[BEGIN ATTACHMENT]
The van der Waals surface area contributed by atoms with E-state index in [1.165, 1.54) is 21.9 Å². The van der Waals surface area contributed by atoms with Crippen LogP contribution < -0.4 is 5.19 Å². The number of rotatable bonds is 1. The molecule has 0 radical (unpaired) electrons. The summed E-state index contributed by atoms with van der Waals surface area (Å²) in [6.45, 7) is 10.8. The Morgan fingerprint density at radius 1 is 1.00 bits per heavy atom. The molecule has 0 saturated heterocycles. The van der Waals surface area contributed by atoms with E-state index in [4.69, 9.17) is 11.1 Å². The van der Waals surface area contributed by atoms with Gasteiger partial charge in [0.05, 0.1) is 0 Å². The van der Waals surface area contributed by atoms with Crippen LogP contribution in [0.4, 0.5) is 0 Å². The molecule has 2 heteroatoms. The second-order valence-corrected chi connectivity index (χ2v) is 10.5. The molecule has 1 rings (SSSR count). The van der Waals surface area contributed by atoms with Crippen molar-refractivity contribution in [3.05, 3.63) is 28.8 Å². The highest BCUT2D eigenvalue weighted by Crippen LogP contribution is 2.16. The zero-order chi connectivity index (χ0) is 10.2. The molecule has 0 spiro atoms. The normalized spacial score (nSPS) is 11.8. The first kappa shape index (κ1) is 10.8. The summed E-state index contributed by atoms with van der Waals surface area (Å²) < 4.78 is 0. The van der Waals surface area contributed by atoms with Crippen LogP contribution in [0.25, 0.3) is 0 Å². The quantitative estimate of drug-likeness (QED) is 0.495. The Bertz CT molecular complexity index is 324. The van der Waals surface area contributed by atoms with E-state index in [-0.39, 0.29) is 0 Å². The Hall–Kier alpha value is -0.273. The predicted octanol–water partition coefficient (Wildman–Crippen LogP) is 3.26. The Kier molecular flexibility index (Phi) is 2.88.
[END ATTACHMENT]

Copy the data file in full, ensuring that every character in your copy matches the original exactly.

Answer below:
The van der Waals surface area contributed by atoms with E-state index in [1.165, 1.54) is 21.9 Å². The van der Waals surface area contributed by atoms with Crippen LogP contribution < -0.4 is 5.19 Å². The number of rotatable bonds is 1. The molecule has 0 radical (unpaired) electrons. The summed E-state index contributed by atoms with van der Waals surface area (Å²) in [6.45, 7) is 10.8. The Morgan fingerprint density at radius 1 is 1.00 bits per heavy atom. The molecule has 0 saturated heterocycles. The van der Waals surface area contributed by atoms with E-state index in [4.69, 9.17) is 11.1 Å². The van der Waals surface area contributed by atoms with Gasteiger partial charge in [0.05, 0.1) is 0 Å². The van der Waals surface area contributed by atoms with Crippen LogP contribution in [0.4, 0.5) is 0 Å². The molecule has 2 heteroatoms. The second-order valence-corrected chi connectivity index (χ2v) is 10.5. The molecule has 1 rings (SSSR count). The van der Waals surface area contributed by atoms with Crippen molar-refractivity contribution in [3.05, 3.63) is 28.8 Å². The highest BCUT2D eigenvalue weighted by Crippen LogP contribution is 2.16. The zero-order chi connectivity index (χ0) is 10.2. The molecule has 0 spiro atoms. The normalized spacial score (nSPS) is 11.8. The first kappa shape index (κ1) is 10.8. The summed E-state index contributed by atoms with van der Waals surface area (Å²) < 4.78 is 0. The van der Waals surface area contributed by atoms with Crippen LogP contribution in [0.25, 0.3) is 0 Å². The quantitative estimate of drug-likeness (QED) is 0.495. The Bertz CT molecular complexity index is 324. The van der Waals surface area contributed by atoms with E-state index in [-0.39, 0.29) is 0 Å². The Hall–Kier alpha value is -0.273. The predicted octanol–water partition coefficient (Wildman–Crippen LogP) is 3.26. The Kier molecular flexibility index (Phi) is 2.88.